P&O was cautious in rebuilding its postwar passenger fleet. Mail contracts, which had dominated the shape and schedule of the passenger liners for over a century, were no more and, faced with the threat of competition from the air, the Company had to rethink. P&O needed to attract a new kind of passenger and Australia was about to provide the answer.
In 1946 Arthur Calwell, Australian Immigration Minister, assured the Company that 'Australia needs and can absorb 70,000 people per annum'. Calwell needed ships and P&O had four old dames in the fleet - Mooltan, Maloja, Ranchi and Chitral - which having survived the war were reconditioned ‘on austerity lines’ and chartered by Government for four years between 1948 and 1952. Would be ‘settlers’ were given an ‘assisted passage ticket’ and the '£10 pound pom' had arrived.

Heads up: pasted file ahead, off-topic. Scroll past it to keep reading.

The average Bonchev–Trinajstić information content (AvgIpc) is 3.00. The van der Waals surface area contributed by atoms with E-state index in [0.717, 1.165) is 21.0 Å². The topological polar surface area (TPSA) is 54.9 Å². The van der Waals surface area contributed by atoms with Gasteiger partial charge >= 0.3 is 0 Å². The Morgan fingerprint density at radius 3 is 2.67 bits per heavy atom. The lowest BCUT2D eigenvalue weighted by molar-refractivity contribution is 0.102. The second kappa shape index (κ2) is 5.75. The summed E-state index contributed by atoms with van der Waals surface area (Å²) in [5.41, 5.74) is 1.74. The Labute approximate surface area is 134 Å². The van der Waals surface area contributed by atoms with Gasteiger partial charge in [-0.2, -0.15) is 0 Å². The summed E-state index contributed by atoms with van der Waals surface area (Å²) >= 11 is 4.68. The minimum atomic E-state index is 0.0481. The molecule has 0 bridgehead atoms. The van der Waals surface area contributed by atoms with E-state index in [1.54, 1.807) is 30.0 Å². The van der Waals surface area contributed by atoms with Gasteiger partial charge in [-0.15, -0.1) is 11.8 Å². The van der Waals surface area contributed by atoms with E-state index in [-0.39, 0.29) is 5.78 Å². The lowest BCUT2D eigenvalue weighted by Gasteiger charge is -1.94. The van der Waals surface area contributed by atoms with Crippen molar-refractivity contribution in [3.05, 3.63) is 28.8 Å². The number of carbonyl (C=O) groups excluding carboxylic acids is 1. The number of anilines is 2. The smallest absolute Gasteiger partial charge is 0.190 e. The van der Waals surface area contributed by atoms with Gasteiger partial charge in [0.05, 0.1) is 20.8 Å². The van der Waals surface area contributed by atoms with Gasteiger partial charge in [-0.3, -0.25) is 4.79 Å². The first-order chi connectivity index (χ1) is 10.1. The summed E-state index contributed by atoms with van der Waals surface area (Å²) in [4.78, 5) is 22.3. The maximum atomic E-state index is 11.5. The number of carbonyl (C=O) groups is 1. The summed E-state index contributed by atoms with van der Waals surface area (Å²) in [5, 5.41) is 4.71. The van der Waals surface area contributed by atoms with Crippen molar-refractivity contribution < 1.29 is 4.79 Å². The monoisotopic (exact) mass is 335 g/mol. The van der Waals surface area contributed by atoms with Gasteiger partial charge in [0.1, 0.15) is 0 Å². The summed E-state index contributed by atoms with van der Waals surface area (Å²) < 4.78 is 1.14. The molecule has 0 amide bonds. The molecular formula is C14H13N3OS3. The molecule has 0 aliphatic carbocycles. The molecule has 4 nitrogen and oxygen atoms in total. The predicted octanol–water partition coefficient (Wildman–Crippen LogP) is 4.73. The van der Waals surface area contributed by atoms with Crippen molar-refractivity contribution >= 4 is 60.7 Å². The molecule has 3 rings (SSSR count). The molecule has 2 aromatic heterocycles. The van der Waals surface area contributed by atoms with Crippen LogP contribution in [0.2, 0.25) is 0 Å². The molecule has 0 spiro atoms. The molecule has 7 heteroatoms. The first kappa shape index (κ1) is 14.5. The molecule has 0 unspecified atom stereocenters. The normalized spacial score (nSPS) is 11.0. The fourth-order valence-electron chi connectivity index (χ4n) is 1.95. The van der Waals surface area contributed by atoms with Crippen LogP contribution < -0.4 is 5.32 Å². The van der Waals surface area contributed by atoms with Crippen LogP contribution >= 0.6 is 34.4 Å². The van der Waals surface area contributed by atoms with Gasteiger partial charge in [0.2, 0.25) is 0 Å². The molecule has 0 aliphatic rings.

The full fare was closer to £75 (the equivalent of several months wages) so the assisted passage was a very good deal - provided you wanted to stay, of course. And many did. In the first year of the scheme P&O carried 3,597 and for the next year they set their sights on 28,000 – a third of Calwell’s quota. The £10 pound poms were as much a boon to P&O’s economy as they were to Australia’s.